Fact Check

Is This a 1918 Quarantine Ad for the Bell Telephone?

We'll say this much: This is a real advertisement from the New York phone company.

Published May 15, 2020

A picture shows a 1918 advertisement touting the benefits of the Bell Telephone for maintaining relationships while people were under quarantine during the "Spanish flu."
What's True

A 1900s advertisement from the New York Telephone Company touted the Bell Telephone as a way to maintain social relationships with people who were in quarantine due to illness.

What's False

However, this advertisement predates the so-called "Spanish Flu" (1918) by roughly eight years.

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In May 2020, as much of the United States was dealing with the COVID-19 coronavirus disease pandemic by self-quarantining, an image started circulating on social media. It supposedly shows an advertisement from the New York Telephone Company that touted the Bell Telephone as a way to maintain relationships with people who were in isolation due to the so-called "Spanish Flu." One posting of this image from Reddit was accompanied by a caption that noted history really does repeat itself:

An add [sic] during the 1918 Spanish Flu and here we are approximately 100 years later. History does repeat itself.

The advertisement reads:

When In Quarantine:

People who are in quarantine are not isolated if they have a Bell Telephone. The Bell Service brings cheer and encouragement to the sick, and is of value in countless other ways. Friends, whether close at hand or far away, can be easily reached, because Bell Service is universal service.

This is a genuine advertisement from the New York Telephone Company touting the benefits of a phone to maintain social distancing. However, the ad was first published several years before the outbreak of the Spanish flu.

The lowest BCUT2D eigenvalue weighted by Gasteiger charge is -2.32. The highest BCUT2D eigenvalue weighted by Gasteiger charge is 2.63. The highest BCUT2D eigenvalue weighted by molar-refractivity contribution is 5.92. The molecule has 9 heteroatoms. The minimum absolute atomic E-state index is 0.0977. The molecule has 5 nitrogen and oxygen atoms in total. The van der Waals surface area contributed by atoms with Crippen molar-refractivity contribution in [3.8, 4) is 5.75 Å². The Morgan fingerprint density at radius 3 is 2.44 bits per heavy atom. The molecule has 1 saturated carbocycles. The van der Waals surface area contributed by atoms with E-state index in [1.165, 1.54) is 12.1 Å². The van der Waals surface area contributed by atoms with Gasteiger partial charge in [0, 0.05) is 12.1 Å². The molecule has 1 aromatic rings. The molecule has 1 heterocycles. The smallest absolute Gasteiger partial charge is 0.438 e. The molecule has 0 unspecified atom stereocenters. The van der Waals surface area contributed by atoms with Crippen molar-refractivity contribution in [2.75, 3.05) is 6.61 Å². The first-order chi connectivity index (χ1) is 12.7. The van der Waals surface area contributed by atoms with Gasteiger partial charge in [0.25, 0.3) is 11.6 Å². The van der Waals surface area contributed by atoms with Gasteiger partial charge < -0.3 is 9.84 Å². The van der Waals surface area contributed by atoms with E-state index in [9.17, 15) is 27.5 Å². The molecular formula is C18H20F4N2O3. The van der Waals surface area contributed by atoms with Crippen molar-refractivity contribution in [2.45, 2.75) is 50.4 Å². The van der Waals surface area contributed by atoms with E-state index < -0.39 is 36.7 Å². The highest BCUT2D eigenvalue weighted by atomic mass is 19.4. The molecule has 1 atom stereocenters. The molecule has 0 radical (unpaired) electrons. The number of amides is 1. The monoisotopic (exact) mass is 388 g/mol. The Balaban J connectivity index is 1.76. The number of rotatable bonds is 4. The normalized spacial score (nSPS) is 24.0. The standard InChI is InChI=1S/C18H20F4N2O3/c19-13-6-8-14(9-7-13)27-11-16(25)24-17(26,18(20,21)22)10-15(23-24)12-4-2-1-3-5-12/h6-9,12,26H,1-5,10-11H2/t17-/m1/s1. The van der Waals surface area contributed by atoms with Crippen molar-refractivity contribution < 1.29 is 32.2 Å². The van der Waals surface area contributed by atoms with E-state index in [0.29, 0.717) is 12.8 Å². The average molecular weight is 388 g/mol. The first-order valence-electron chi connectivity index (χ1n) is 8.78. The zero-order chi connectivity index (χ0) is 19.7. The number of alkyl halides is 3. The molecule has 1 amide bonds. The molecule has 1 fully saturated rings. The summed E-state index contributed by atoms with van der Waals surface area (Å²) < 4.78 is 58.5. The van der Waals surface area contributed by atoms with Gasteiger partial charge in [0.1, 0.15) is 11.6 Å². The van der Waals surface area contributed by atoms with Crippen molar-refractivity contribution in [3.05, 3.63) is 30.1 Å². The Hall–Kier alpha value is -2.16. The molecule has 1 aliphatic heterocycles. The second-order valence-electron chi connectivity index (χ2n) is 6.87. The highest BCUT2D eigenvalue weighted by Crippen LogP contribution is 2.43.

Here's a version of this advertisement published in the St. Louis Post-Dispatch on Nov. 17, 1910:

Flu Tech - Telephone ad 1910

Flu Tech - Telephone ad 1910 Thu, Nov 17, 1910 – Page 16 · St. Louis Post-Dispatch (St. Louis, Missouri) · Newspapers.com

The ad doesn't appear to refer to any specific city-wide quarantines put in place to deal with any illness. Rather, it appears this ad was targeting individuals who may know someone who was being kept in isolation, possible due to a contagious disease such as smallpox, leprosy, or cholera. Newspaper clippings at the time also reveal several instances of local quarantines that were implemented to contain various outbreaks.

In 1900, for instance, the "San Francisco plague," an outbreak of bubonic plague in California, resulted in quarantine restrictions as far away as Texas. In 1903, the New York City Department of Health opened a quarantine facility to isolate tuberculosis patients. In 1910, when this advertisement first appeared in the St. Louis Dispatch, officials in the Missouri city were asking people to quarantine after multiple cases of scarlet fever were found at one of the city's schools.

While this advertisement was created before the Spanish flu (a misnomer for the 1918 flu pandemic), we have little to quibble with the observation that "history repeats itself." For instance, as this ad suggests, phones helped to maintain social relationships with individuals separated by illness, and in 2020, video-conferencing apps saw a big increase in use for the same reason.


St. Louis Dispatch.   "When In Quarantine."     17 November 1910.

Perez, Sarah.   "Videoconferencing Apps Saw a Record 62M Downloads During One Week in March."     Tech Crunch.   30 March 2020.

Tyson, Peter.   "A short History of Quarantine."     St. Louis Dispatch.   11 October 2004..

St. Louis Dispatch.   "Police Blamed for Spread of Scarlet Fever."     6 December 1910.

El Paso Daily Herald.   "El Paso and the Quarantine."     25 August 1900.

Dan Evon is a former writer for Snopes.

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